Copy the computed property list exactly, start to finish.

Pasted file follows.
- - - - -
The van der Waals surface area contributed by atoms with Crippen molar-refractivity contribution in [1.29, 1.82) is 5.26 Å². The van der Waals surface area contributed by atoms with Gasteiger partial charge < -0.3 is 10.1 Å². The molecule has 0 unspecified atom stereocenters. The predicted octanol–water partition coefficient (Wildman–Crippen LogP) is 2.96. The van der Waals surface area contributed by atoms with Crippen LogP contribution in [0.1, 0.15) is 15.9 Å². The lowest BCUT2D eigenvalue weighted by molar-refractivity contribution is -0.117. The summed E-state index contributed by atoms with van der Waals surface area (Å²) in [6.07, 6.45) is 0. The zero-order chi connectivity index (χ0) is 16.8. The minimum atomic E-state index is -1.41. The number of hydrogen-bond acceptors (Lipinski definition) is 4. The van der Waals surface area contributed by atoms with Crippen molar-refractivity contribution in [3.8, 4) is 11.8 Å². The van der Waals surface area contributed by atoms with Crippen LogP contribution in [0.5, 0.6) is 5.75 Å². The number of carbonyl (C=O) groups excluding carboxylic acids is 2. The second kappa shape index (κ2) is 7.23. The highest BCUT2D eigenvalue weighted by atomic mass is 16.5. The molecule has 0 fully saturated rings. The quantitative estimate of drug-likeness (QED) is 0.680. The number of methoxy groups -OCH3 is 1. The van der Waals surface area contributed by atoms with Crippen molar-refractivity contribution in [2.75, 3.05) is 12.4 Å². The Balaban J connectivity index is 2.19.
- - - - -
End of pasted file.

The van der Waals surface area contributed by atoms with Crippen molar-refractivity contribution in [1.29, 1.82) is 5.26 Å². The van der Waals surface area contributed by atoms with Gasteiger partial charge < -0.3 is 10.1 Å². The molecule has 0 unspecified atom stereocenters. The predicted octanol–water partition coefficient (Wildman–Crippen LogP) is 2.96. The van der Waals surface area contributed by atoms with Crippen LogP contribution in [0.1, 0.15) is 15.9 Å². The lowest BCUT2D eigenvalue weighted by molar-refractivity contribution is -0.117. The summed E-state index contributed by atoms with van der Waals surface area (Å²) in [6.07, 6.45) is 0. The zero-order chi connectivity index (χ0) is 16.8. The minimum atomic E-state index is -1.41. The number of hydrogen-bond acceptors (Lipinski definition) is 4. The van der Waals surface area contributed by atoms with Crippen molar-refractivity contribution in [3.8, 4) is 11.8 Å². The van der Waals surface area contributed by atoms with Crippen LogP contribution in [0.5, 0.6) is 5.75 Å². The number of carbonyl (C=O) groups excluding carboxylic acids is 2. The second kappa shape index (κ2) is 7.23. The highest BCUT2D eigenvalue weighted by atomic mass is 16.5. The molecule has 0 fully saturated rings. The quantitative estimate of drug-likeness (QED) is 0.680. The number of methoxy groups -OCH3 is 1. The van der Waals surface area contributed by atoms with Crippen molar-refractivity contribution in [2.75, 3.05) is 12.4 Å². The Balaban J connectivity index is 2.19.